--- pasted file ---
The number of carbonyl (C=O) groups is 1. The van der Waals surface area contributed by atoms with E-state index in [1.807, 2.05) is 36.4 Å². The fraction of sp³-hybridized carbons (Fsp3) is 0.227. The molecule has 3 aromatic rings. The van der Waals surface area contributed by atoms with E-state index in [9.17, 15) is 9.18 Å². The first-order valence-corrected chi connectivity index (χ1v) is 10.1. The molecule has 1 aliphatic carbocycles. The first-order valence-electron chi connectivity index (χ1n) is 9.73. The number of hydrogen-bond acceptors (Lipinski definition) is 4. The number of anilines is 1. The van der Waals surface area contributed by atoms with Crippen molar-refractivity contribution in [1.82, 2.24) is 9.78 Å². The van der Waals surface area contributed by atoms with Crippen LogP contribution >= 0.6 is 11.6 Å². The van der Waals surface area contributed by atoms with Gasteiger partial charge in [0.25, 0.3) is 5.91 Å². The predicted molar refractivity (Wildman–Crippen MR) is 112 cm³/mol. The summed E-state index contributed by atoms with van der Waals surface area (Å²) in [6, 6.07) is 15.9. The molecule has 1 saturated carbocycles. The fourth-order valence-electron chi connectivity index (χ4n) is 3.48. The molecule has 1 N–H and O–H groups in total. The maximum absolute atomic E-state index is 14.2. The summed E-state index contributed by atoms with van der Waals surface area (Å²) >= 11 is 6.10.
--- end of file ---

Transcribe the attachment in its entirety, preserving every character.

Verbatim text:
The number of carbonyl (C=O) groups is 1. The van der Waals surface area contributed by atoms with E-state index in [1.807, 2.05) is 36.4 Å². The fraction of sp³-hybridized carbons (Fsp3) is 0.227. The molecule has 3 aromatic rings. The van der Waals surface area contributed by atoms with E-state index in [9.17, 15) is 9.18 Å². The first-order valence-corrected chi connectivity index (χ1v) is 10.1. The molecule has 1 aliphatic carbocycles. The first-order valence-electron chi connectivity index (χ1n) is 9.73. The number of hydrogen-bond acceptors (Lipinski definition) is 4. The number of anilines is 1. The van der Waals surface area contributed by atoms with Crippen molar-refractivity contribution in [1.82, 2.24) is 9.78 Å². The van der Waals surface area contributed by atoms with Crippen LogP contribution >= 0.6 is 11.6 Å². The van der Waals surface area contributed by atoms with Gasteiger partial charge in [0.25, 0.3) is 5.91 Å². The predicted molar refractivity (Wildman–Crippen MR) is 112 cm³/mol. The summed E-state index contributed by atoms with van der Waals surface area (Å²) in [6, 6.07) is 15.9. The molecule has 1 saturated carbocycles. The fourth-order valence-electron chi connectivity index (χ4n) is 3.48. The molecule has 1 N–H and O–H groups in total. The maximum absolute atomic E-state index is 14.2. The summed E-state index contributed by atoms with van der Waals surface area (Å²) >= 11 is 6.10.